Volvo XC60 - Launch Review
Andy Harris, Motoring and Property Editor
The wait is over - the second generation of Volvo's premium mid-size SUV is now in the showrooms.
I first saw the car at the Geneva Motor Show back in March and it attracted a huge amount of attention from a knowledgeable media audience. Set to go head to head with the new Audi Q5, would this be the new class leader?
From the outside, there is clear evidence of Volvo's striking new design language, which we have already grown accustomed to with the latest XC90, now a familiar sight in our roads.
The clean, simple lines look great and there are some distinctive touches such as the T-shaped daytime running lights and signature L-shaped tail lights.
The 'under-wrap' doors overlap the sills, helping to keep them clean and also make it easier to get in and out of the car.
A wide range of attractive alloy wheels are available, ranging in size from 18" to 22". Choose wisely as the wider offerings do harm the ride quality.
The XC60's interior is an absolute delight and showcases the best examples of Scandinavian design. Classy soft touch materials abound and the clean elegant design is possible thanks to the Sensus touch screen control system, which allows the interior to be pleasantly free of switches and buttons.
Seats front and rear are supremely comfortable and supportive and are covered in a choice of fine leathers. There's ample room for five adults to spread out and the capacious boot holds up to 505 litres of luggage, extendible to 1,432 litres with the back seats folded.
All models are extremely well equipped. The range opens with Momentum models, boasting two-zone climate control, Sensus satellite navigation controlled from the 9" touchscreen, power-operated tailgate and 18" alloy wheels.
Next up are the dynamic R-Design models which feature a range of sporty visual and mechanical upgrades. Sports seats covered in leather/nubuck upholstery and a perforated leather steering wheel with gearshift paddles are amongst the interior highlights, whilst sports suspension, 19" diamond-cut alloys and some sporty addenda spruce up the exterior. 30% of buyers are expected to choose this variant.
Top of the tree are Inscription models and here ultimate luxury is the aim. Soft Nappa leather covers the powered front seats and some smart drift wood inlays add a touch of class to the dashboard.
Aimed at company car drivers, Volvo has also introduced a 'Pro' version of each trim level, which bunches together a collection of desirable options for a reasonable extra cost. The additional £3,000 + outlay may well make these the pick of the crop, even for private buyers.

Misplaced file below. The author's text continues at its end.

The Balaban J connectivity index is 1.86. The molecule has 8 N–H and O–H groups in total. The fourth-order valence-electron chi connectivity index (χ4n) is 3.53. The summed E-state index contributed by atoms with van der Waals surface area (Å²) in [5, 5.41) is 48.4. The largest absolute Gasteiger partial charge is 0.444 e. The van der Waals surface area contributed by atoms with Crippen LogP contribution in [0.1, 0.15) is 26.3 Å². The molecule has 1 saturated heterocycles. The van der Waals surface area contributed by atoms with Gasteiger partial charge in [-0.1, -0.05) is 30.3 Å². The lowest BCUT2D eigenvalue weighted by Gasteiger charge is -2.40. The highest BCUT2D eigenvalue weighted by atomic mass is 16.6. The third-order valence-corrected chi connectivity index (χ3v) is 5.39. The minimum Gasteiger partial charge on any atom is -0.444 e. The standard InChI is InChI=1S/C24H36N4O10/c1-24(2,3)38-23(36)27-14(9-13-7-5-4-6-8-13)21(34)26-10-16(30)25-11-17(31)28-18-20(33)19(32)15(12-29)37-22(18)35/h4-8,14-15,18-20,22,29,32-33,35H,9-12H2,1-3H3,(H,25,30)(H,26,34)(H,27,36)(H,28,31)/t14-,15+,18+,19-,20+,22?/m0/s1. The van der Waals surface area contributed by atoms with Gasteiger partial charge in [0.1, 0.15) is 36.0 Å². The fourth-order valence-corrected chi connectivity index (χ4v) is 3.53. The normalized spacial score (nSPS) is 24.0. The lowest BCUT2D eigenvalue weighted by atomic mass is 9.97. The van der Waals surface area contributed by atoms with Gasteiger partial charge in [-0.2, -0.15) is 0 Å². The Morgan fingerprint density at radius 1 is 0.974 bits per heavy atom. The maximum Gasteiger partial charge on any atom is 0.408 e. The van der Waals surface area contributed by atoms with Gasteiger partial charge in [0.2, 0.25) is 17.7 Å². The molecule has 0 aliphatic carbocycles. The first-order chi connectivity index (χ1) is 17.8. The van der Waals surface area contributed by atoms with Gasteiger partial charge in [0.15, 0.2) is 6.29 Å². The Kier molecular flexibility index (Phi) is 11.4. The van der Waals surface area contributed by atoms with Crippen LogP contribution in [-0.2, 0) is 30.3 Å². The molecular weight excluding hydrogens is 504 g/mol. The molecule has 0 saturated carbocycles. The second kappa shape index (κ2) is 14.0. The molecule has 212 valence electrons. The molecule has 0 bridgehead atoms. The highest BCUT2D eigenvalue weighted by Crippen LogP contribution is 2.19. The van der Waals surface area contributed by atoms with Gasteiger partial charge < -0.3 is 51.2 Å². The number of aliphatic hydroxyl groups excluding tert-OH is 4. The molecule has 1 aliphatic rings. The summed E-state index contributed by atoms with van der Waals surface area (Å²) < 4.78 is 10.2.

Each XC60 is powered by a Volvo-developed Drive-E powertrain. The engines are all 2.0-litre, four cylinder units. D4 and D5 diesel units are likely to be the most popular, but a T5 petrol motor is available for those preferring a petrol option.
Pick of the range in my opinion is likely to be the T8 Twin Engine plug-in hybrid that combines a powerful petrol engine with an electric motor. Quick on the open road and green and silent within the confines of the city. Sadly this was the only variant I was unable to sample at the UK Launch event.
Of the two diesel variants, I would be quite content with the 190hp D4. It is pleasantly brisk in all situations and although the D5 boasts an extra 45hp, the difference on the road is barely noticeable. Both engines headline with 50+mpg for the combined cycle and sub 145g/km CO2 figures. A brisk run through The Peak District saw around 35mpg showing on the trip computer, which I would expect to improve on a gentle cruise.
A brief spin in a T5 powered XC60 was rather splendid. Brisk, refined and hushed, this engine will have somewhat limited appeal I suspect as I was unable to get anywhere near the 39.2mpg figure. Mid 20s was more the order of the day...
Out on the open road it is clear that Volvo's engineers have set the XC60 up for comfortable travel. Occupants in the hushed cabin will enjoy a generally cosseting ride. Cars shod with wider wheels are less adept with dealing with low speed bumps, so spec your car carefully. There is the option to specify electronically controlled air suspension, which sadly my test cars didn't have. However, if it is as good as the system fitted to the XC90, then it is probably an option worth having.
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As one has now come to expect from Volvo, all XC60s come with a raft of active and passive safety features. Of note are the standard fit City Safe with Steer Assist and Oncoming Lane Mitigation systems.
The former can detect pedestrians, cyclists and large animals and will steer and brake in the event of an emergency.
The latter can guide you back into lane if you unknowingly drift across the white lines onto the other side of the road.
Premium pricing is the order of the day and although you can buy an XC60 for £37,205, it is expected that most will spend well in excess of £40,000.
Having driven most of the major competitors, if I was in the market for such a car, I would probably choose the XC60. It may not be the most fun to drive, but as a comfortable, refined and safe way to transport your family, it is hard to beat.
I would pick a D4 R-Design (from £39,705), add a few choice extras and be set for many miles of happy cruising.
Prices start at £37,205
Company Car Tax from £170.39 (40% tax payer)
Choice of four engines (2 diesel, 1 petrol and 1 hybrid)
All-Wheel Drive standard
Automatic gearbox on all models
Comprehensive safety equipment
Luxurious, bespoke interior
Attractive range of personalisation options
Volvo XC60 - Launch Review, 24th July 2017, 22:34 PM